The 1980s were a dangerous time to be gay in America, and the movie’s dramatic tension far exceeds what might be expected from a documentary about a neighborhood bookstore. The film traces the larger context of the nation’s vague obscenity laws, under which gay porn was illegal. Just as Prohibition made money for speakeasies, the ’80s are boom times for the Masons, who open a second location in Silver Lake where sales quickly outstrip the original West Hollywood shop.
Chronicling this period, the film weaves together vintage footage of gay porn, stern government officials on television, and additional interviews with the Masons as they describe how they began producing their own porn films (Barry laughingly remarks that merely being honest and trustworthy made them successful producers). As we see original footage of government agents raiding the store and carrying out box after box of contraband, the tenor shifts from goofball comedy to nerve-wracking horror with felony charges looming.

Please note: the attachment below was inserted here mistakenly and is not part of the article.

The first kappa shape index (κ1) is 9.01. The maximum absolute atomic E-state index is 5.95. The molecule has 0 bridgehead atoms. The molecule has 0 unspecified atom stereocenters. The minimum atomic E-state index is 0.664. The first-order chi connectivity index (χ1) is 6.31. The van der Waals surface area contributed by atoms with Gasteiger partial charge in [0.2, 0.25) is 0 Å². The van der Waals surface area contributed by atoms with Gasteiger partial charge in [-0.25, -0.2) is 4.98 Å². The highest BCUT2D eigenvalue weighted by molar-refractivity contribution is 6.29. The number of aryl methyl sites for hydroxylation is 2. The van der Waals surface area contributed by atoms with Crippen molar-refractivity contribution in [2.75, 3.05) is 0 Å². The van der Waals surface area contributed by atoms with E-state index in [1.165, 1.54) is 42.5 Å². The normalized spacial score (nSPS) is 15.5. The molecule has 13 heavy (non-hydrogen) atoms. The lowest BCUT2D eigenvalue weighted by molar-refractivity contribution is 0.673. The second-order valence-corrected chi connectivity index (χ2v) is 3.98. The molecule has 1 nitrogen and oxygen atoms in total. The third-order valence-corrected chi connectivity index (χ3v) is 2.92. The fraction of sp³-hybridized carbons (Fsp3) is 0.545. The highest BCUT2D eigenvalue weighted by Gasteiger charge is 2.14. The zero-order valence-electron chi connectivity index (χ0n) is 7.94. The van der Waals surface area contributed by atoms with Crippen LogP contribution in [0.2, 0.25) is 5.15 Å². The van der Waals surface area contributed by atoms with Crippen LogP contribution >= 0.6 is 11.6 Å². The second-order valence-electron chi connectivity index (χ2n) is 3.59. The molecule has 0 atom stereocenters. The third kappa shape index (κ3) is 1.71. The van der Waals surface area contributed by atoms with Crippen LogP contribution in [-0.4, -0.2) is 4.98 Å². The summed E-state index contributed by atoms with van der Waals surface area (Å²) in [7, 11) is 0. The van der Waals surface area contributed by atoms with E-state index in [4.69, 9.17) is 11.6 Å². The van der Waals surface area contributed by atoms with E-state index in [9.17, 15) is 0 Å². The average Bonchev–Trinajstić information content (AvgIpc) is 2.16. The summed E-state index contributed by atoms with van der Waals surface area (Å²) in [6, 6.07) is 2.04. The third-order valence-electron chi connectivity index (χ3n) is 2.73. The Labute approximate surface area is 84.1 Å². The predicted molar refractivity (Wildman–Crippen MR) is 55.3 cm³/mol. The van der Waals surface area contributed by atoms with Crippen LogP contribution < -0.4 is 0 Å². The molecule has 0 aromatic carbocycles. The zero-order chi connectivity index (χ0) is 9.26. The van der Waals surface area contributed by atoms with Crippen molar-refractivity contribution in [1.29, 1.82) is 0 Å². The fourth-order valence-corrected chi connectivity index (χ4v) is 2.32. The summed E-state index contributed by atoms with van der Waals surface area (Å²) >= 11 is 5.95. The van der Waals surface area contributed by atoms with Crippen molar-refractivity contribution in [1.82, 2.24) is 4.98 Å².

Through their daughter’s eyes, we watch Barry and Karen struggle not only with the U.S. government, but with the AIDS crisis. Barry visits dying employees, most of them in their 20s and 30s, and we watch Karen field a call from a worker’s long-estranged mother (this scene made me wonder if it was a re-enactment—why would such a moment have been filmed at the time?). In his famous essay “Mourning and Militancy”(1989) the scholar and AIDS activist Douglas Crimp reflects on the turn to safe sex under the cloud of AIDS: “Alongside the dismal toll of death, what many of us have lost is a culture of sexual possibility: back rooms, tea rooms, bookstores, movie houses, and baths; the trucks, the pier, the ramble, the dunes.” The inclusion of bookstores in Crimp’s list speaks to the importance of places like Circus of Books, where gay men could find not just each other, not just sex, but also respite from the surrounding hostility. The documentary reveals the store as a locus for the essential activity of self-love, and through the power of pornographic fantasy, a bastion of precisely those vanished sexual adventures enumerated by Crimp. Rachel was a child during the heyday of Circus of Books, but she uses the documentary to look back at the historical function of gay porn not merely as a turn-on, but as one of the only sources of positive gay imagery available. Testimonies of former employees and customers demonstrate the liberating power of pornography as sexual avowal.